He was a man of infinite kindness and understanding, deeply devoted to the school, and was distinguished not only for his high principles of character but for his integrity and sense of justice.
Reverend John Vansittart Buckland, the son of J R Buckland, was 24 at the time of his father’s death, and had spent most of his life at Hutchins. Born in Hobart on and enrolled at Hutchins in , he completed his Associate of Arts degree in , following which he obtained a post as Assistant Classical Master at the Melbourne Church of England Grammar School. Buckland returned to Tasmania with the intention of adopting the legal profession and was articled to the Hobart firm of his old schoolmates, Butler, McIntyre and Butler. The ensuing vacancy at the helm of Hutchins was enough to make him change his mind and take over the management of the School, which was by now heavily associated with his name.
By Buckland was Acting Headmaster. Canon Archer was appointed Acting Headmaster while Buckland studied for Holy Orders and an Arts degree from Melbourne University. Following his ordination in , Buckland became Headmaster in his own right. The growth of the School during Buckland’s term saw alterations and improvements to classrooms and grounds, and the addition of new buildings and play areas: the fives court in , a carpenter’s shop and playing shed (the ‘Marble Shed’) in and a ‘fairly-equipped’ gymnasium, an ‘asphalt lawn’ tennis court in , and ‘a brick schoolroom 40 ft by 20 ft’ (the ‘New Room’) in .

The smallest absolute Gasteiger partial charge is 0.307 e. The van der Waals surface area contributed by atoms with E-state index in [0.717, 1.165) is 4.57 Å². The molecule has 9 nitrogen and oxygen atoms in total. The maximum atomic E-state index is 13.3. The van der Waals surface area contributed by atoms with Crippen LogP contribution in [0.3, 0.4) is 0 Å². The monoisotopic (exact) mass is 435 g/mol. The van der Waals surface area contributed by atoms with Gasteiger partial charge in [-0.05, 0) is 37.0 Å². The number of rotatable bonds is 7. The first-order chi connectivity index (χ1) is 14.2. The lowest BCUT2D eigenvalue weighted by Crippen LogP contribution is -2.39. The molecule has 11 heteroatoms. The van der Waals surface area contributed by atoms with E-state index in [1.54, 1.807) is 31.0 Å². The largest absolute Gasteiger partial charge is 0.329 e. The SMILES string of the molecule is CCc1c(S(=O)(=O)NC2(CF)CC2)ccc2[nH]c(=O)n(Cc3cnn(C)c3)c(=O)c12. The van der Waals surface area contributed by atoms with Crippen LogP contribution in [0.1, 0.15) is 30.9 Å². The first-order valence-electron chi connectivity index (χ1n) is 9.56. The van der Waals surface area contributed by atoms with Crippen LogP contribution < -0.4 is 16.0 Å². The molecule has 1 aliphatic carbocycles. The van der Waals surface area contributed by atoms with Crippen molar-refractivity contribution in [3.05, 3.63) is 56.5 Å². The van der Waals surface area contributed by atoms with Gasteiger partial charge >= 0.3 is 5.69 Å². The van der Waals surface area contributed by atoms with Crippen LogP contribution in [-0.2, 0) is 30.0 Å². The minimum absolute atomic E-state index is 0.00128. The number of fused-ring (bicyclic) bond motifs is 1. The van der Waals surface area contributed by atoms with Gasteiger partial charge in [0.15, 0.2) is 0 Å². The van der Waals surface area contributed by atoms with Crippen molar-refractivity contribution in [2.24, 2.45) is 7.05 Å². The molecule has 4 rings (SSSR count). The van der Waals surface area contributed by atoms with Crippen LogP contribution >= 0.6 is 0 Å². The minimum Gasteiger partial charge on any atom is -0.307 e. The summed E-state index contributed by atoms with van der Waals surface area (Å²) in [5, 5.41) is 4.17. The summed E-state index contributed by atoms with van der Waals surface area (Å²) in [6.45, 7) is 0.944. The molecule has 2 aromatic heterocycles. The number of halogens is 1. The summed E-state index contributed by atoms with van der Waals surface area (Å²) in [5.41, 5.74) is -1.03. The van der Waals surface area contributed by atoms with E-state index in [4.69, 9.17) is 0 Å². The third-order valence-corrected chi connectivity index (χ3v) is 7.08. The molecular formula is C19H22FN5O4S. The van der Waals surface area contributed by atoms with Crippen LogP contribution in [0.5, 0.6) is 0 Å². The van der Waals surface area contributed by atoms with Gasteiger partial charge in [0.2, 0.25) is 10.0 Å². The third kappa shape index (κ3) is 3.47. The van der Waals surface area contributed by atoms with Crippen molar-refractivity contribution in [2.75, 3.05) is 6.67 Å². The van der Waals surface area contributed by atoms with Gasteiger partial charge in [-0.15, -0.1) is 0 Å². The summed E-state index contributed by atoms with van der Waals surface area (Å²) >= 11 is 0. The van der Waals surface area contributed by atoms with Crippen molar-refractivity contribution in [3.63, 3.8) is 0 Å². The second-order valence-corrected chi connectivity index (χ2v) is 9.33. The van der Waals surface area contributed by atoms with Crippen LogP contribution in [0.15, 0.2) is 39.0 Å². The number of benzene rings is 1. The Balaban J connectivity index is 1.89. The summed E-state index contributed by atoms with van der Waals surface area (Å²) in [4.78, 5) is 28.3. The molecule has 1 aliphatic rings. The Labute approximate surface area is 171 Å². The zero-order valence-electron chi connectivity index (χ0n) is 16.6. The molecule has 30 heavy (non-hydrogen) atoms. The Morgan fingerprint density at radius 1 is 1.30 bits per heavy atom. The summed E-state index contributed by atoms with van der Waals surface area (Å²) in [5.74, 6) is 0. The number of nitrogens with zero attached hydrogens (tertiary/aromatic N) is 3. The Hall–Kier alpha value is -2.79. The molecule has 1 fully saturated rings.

Evidence of Buckland’s attention to detail and respect for the historical record has survived in his handwritten lists of enrolments and scholastic attainments achieved during his term and notes on the proposed affiliation of Hutchins with Christ’s College in , as well as his personal scrapbook and his annotated list accompanying the photographs he requested from former pupils.
Buckland successfully continued the shift in emphasis begun by his father — from a classical education to a more modern, technical and practical one — by adding carpentry, chemistry and other branches of natural science to the curriculum and allowing sporting activities like gymnastics and athletics to flourish. Modern European languages offered from included Italian, and German as a substitute for Greek. Buckland employed a female art teacher, Miss Elizabeth Blyth, and perhaps the most enduring monument to his term was the founding in of the Hutchins Cadet Corps, usually ascribed to his brother, William Buckland, also a teacher at Hutchins.
The death of Buckland’s mother in , the Matron of the School, was an event that became the catalyst for major change at Hutchins. After 18 years in charge, Buckland left the School in and departed for England, where he took charge of various parishes until his death on . It was the end of an era, comprising nearly 50 years of proprietary management by members of the Buckland family. Buckland left the School in a ‘flourishing position’ with 130 pupils and a stable staff team.
John Buckland was… one of the foundations on which we relied, and when he left those who had been some six years or more under him felt that something had passed out of their lives — one of the accepted facts of our existence, which nothing could replace. The success of the school was due to the magnificent team work of the Buckland family. One realised it only after one had left school.